Welcome to our family blog!

We began in September 2010 by traveling a portion of the Camino de Santiago, the ancient pilgrimage route that leads to the tomb of Saint James in Santiago, Galicia, in the northwestern corner of Spain. The name of our blog is inspired by the camino, and we'll have many stories (cuentos) to tell! We spent 2010-2011 on an intentional international journey, living and working in Spanish-speaking countries. Since then, we are immersed back in our lives at home but will report on occasional openings and discoveries. Please join us!

Thursday, March 24, 2011

Martha on Sorata, Bolivia

When we arrived in La Paz, Bolivia, the highest commercial airport in the world at 12,000 feet, our main concern was the altitude. We had been told to gather our belongings, drink some coca tea in the airport (legal drink here), and head to lower altitude with all due haste. In fact, it didn’t take long for me to feel light-headed and a bit queasy, even sitting in the airport. I think we somehow lost some organizing powers, because it actually took us three hours to fill out the paperwork, change money and buy a phone, drink our tea and then get on the road downhill. I don’t remember much about the trip since I lay down and slept, only seeing a few vistas of the enormous snow-covered mountains when I was able to open my eyes. In the towns, there seemed to be a large number of high (3-story) cinder block buildings under construction or newly built, supplementing the older two-story stucco buildings.
We arrived in Sorata, and spent the better part of 24 hours fast asleep. It may have been only partly the altitude, partly the overnight flight from Miami. We finally awoke to a pretty little town set in the midst of huge green mountains on all sides. Sorata is at the end of the road, in the foothills of the Cordillera Real (royal range) and there is no through traffic on the dirt road that passes for the main highway. You don’t think about motors much until you don’t hear them. It is so quiet here that we can hear the river a mile away, roaring down through the rocky valley.
We are living in the Internado, a student residence founded by Quakers to house indigenous students from the Aymara culture who live far outside town. Because of the Internado, the students are able to attend high schools in town, often the first generation to do so. On Friday afternoon, they take off on foot, some walking five or six hours to get home for the weekend. When I asked the students where they live, one said to me: “See that farthest peak? I live there.”  And off she went, with her long velour skirt, her many petticoats, and her long braids, to hike the distance.
The students are busy with school until noon, and in the afternoon they have many programmed activities. Soccer takes highest billing for the boys. They play every day at the school field, and this is the major town entertainment. On some afternoons they work in a field outside town where they are being taught organic farming; on other days they learn to use computers. They have quite a bit of homework as well. They stretch out their projects on the long tables and spend endless hours coloring world maps and recopying charts until they are perfect.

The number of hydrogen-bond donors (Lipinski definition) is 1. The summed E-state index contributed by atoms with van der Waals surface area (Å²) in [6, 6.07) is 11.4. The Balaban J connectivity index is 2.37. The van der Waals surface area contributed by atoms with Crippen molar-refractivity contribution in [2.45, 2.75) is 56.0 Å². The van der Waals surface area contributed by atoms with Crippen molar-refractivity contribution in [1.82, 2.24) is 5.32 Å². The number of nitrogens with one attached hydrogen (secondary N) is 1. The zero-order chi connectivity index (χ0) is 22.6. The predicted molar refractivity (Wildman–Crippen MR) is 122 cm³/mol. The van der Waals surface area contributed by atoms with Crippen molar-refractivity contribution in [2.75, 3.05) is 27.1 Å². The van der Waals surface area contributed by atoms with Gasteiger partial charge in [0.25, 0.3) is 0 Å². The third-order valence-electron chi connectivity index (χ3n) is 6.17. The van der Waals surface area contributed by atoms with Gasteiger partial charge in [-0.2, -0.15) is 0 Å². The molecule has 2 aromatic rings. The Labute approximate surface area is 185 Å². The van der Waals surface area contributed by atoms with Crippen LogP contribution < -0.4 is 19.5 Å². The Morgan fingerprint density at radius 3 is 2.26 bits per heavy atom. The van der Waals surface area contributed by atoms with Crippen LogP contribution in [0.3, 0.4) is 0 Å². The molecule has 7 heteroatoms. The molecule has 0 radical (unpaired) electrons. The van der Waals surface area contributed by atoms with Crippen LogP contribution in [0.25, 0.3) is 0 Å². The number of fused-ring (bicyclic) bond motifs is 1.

Coming directly from Guatemala, I am constantly struck by the similarities – and the differences – from that country. Both are countries with an indigenous majority, with a ladino or Spanish origin upper class. Racism is rife, but in Bolivia unlike in Guatemala there is indigenous leadership – Evo Morales is the first indigenous president.
We traveled from a warm climate with lots of local fruit to a higher, cooler climate in the Cordillera Real, the royal mountain range, in Bolivia. So of course the vegetables and fruits available here are different. Here we are eating lots of potatoes, quite a bit of beef, wonderful vegetable soups, and few fruits. Many families rely on farming in both places, both countries with a rural population base. In both countries I have been asked: “What does your family farm?”
We have started teaching school here, and the education is quite traditional as it is in Guatemala, with a focus on copying and memorizing texts. Students in the Internado benefit from enrichment programs including computer learning and a wonderful organic farming program.
One difference that affects our daily lives is the relative safety and isolation of life here in Sorata. When a merchant leaves her store for a few minutes, she leaves the door open, placing a broom across the entrance to indicate that she’ll be back. That would have been unheard of in Guatemala. Life is different in the big city, La Paz, but here in Sorata there is very little concern for theft. We can walk everywhere up in the mountains without worrying.

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